Wednesday, April 15, 2009

Oh Oh, where's that checklist again ?

When I awoke my bike from hibernation (something you don't have to worry about in warmer climes), I merely turn the key, wait for the fuel pump to stop its winning noise, pull in the clutch and push the starter motor. Then cross your fingers. In a few seconds it will come alive. At the end of each season I install the fuel stabilizer and plug in the battery tender, put on the bike cover and just wait for spring. During the past couple of weeks I have been riding it around including to and from work trying to use up all that old, fuel stabilized gas. In the previous post I refilled the tank with new, freshly brewed petrol and thought I was ready to roll with the new season.

Also this morning I broke one of my riding rules. When it is cold and there is a chance of frost on the roads I don't ride, however lately while it is freezing in the mornings the afternoons are very pleasant with temps in the low teens. I do my usual frost check before 7am when I leave for work. Frost on the carport, frost on the windshields of cars parked outside, and temps around 2C. My rule is NOT to ride unless the lows are at least 5C. I put on my riding outfit, started the bike and snaked my way out of the neighbourhood. The rear wheel didn't feel right. It felt like it was slipping. I pulled over, inspected the tires, pushed down on the frame of the bike and watched to see if the tires bulged. All looked well so I took the corners slower with less lean angle and proceeded to work with the assumption that the slippage was due to frost on the road.

After work I arrived home with the intention of checking my tire pressures.

(Actual Rear tire pressure)

Heavens to megatroid, even. The rear tire is supposed to be 2.5 Bar (36psi) and it was only registering 23psi (1.6 bar) after my long commute home, which means that it was actually less than 23psi when the tire was cold.

The front tire is supposed to be 2.25 bar (32 psi)cold but it was . . .

(actual front tire pressure)

It was registering 1.7 bar (25 psi) so it wasn't as low as the rear. I have an 8 gal Campbell Hausfeld air compressor but it is a chore to drag it out and hook up all the rubber hoses and get it into position.

Instead I used my new "toy"

(Craftsman portable self powered air compressor with digital gauge and auto stop feature)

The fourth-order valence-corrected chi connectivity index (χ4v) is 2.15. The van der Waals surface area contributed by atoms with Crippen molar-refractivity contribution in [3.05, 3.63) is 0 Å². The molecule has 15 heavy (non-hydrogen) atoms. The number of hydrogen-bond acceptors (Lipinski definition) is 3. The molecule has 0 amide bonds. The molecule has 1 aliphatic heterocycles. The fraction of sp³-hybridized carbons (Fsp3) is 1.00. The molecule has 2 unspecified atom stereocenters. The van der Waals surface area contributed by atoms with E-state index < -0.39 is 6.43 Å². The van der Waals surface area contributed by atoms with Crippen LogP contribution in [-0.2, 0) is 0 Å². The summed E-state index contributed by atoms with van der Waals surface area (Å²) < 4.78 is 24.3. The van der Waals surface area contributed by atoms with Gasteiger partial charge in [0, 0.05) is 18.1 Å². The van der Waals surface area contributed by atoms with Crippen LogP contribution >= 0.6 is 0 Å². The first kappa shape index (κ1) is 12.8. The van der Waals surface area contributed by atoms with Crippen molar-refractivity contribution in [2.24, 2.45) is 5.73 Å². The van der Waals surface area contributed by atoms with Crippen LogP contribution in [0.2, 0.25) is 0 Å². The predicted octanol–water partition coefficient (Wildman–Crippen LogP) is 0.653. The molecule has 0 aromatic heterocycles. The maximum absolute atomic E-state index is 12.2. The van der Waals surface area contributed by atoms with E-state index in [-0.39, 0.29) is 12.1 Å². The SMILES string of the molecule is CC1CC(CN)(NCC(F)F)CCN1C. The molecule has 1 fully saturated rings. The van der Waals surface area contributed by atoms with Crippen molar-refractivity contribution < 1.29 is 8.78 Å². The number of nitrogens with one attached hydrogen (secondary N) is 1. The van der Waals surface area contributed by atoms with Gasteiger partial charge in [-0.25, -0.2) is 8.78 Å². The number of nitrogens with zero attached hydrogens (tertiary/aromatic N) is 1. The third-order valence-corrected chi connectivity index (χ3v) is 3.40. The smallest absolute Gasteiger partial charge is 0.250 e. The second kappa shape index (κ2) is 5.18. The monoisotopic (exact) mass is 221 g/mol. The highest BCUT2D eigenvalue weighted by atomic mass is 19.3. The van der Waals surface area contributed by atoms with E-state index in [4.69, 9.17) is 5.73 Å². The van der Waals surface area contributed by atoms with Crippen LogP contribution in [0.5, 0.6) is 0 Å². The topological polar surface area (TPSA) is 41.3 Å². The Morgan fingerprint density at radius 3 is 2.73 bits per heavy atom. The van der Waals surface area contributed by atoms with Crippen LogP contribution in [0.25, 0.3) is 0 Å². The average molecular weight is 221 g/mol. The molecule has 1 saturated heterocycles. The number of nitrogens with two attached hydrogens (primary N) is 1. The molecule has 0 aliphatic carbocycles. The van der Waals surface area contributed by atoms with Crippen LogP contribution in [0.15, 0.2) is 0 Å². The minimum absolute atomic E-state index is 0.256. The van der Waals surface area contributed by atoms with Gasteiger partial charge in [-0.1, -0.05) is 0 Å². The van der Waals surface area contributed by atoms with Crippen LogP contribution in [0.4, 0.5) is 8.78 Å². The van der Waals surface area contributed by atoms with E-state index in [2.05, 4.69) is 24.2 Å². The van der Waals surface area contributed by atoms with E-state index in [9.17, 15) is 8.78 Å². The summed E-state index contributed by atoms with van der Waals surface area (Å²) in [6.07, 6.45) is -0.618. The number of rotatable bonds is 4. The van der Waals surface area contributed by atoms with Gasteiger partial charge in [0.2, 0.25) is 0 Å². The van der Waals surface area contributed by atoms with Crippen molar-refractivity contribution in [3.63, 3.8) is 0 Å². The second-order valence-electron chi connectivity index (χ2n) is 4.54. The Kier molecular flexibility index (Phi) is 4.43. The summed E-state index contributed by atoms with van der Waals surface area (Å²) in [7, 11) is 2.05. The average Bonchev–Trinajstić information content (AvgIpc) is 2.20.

I am sure a lot of us have numerous electrical tools that all take a different battery and charger. I got rid of all my units and went for this Craftsman system. All the components use the same 19.2 V battery. I have a few batteries which I cycle and I purchase the tools I need when I need it. So far I have the: drill, scroll saw, fluorescent Lantern, portable vacuum, reciprocating saw and this portable air compressor. All use the same battery which makes it very convenient.

This particular portable air compressor has its own digital gauge (built in)

(digital readout: PSI or BAR)

While I have other portable air compressors for my bikes, they do not have a built in power supply, you have to make a harness to connect to your battery to make them function. All of my bikes have a battery tender connector which can also be used as an external power source, or to power your electric vest.

Another neat feature of this compressor is that you can SET the PSI required, and lock the TRIGGER to the ON position. As soon as it reaches the pre-set PSI, it turns off itself.

(compressor "in action")

It is so easy to use. Just connect the schrader valve, set the PSI to the desired pressure, pull the trigger (or use auto lock feature). It will stop on its own when finished.

Just to double check, I used another pressure gauge to check the results

(rear= 35 psi)

(front = 32 psi)

While technically the pressures should be read when the tires are COLD, I am now in the ballpark and it will be an easy chore to recheck in the morning. As you only have 2 tires, don't do what I didn't do, make sure you check your tire pressures often. There, I feel safer already

(no larger than a drill, very portable and self powered)


  1. Now we are introduced to Canadian psi, which as I don't hang out much in bars is confusing. And fuel pumps whirring and electric vests and drills that pump air. My, you are a complicated lot eh? If my carburetted, formerly tach-less Bonneville told me it needed two and a half bars it would get spanked, promptly.

  2. Conch:
    Don't tell Jack about being spanked, I am sure it is something to which he aspires . . . (topless waitress, optional)

  3. Dear Bobskoot: